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The British Communist Party was pronounced dead in 1991 as the Soviet Union was collapsing. This is the story of its afterlife and how the Communist Party's money, its people, its ideas continued to play a critical and sometimes surprising role in British politics.
Twenty years ago, Britain's answer to Bolshevism, the Communist Party of Great Britain, gave up the ghost and disbanded itself at a special conference in Bloomsbury.
But arguably that was the very moment when the real influence of Britain's official communists began to be felt in a new and unexpected way.
Freed from carrying the burdensome hammer and sickle and its compromising associations with Stalin's terror and the economic failure of the Soviet system, these ex-communists went out into the rest of the political world and began to exert real, if subtle, influence.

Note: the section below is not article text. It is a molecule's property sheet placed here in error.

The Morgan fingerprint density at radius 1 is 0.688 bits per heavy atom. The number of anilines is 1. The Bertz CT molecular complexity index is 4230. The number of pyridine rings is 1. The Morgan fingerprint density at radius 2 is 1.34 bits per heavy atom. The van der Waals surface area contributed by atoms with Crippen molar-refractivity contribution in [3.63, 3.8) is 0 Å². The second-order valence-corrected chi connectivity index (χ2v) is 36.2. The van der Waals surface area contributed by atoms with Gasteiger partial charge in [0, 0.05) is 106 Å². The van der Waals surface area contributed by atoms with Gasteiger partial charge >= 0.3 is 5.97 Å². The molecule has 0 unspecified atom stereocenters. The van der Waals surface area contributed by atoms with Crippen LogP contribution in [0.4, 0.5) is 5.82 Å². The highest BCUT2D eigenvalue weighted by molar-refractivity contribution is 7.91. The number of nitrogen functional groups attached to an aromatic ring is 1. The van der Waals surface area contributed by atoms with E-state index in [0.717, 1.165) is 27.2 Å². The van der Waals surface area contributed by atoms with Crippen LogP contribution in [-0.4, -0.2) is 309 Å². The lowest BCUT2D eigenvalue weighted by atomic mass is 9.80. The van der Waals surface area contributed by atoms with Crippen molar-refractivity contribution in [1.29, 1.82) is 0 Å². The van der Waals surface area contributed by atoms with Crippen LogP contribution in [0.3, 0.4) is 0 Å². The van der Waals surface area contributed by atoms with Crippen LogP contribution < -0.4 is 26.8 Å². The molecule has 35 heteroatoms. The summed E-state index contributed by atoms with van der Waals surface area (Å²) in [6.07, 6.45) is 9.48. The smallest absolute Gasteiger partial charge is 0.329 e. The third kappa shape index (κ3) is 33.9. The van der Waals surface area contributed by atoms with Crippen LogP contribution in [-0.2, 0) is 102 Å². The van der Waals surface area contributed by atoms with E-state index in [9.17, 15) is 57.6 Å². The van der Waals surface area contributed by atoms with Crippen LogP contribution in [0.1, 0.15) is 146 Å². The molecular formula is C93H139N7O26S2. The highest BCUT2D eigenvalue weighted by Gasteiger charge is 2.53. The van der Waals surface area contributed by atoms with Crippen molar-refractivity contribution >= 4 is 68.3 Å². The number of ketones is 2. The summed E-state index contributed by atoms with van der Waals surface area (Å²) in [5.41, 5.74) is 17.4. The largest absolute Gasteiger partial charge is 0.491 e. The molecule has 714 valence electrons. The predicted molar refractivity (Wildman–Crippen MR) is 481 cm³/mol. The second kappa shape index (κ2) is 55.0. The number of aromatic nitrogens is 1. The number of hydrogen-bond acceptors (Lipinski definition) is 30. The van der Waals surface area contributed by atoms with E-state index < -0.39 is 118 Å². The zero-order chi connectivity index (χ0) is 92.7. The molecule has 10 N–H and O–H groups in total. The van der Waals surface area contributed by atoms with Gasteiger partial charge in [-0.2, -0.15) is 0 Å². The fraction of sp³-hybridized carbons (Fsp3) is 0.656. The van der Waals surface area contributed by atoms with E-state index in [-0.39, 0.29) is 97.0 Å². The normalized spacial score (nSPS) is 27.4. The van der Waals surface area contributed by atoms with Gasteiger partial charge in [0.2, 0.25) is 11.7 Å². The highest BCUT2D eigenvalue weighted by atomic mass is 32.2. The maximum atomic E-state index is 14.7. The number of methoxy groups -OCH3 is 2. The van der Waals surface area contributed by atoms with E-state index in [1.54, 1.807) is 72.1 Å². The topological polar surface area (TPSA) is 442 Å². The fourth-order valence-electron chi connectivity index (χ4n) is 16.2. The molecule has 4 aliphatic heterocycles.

Max Cotton traces the influence of the 'modernising' euro-communists, through the financial legacy of millions of pounds of 'Moscow Gold' and through the organisations they have founded and run, and looks for traces of their Marxist roots.
Producer: Adam Bowen.
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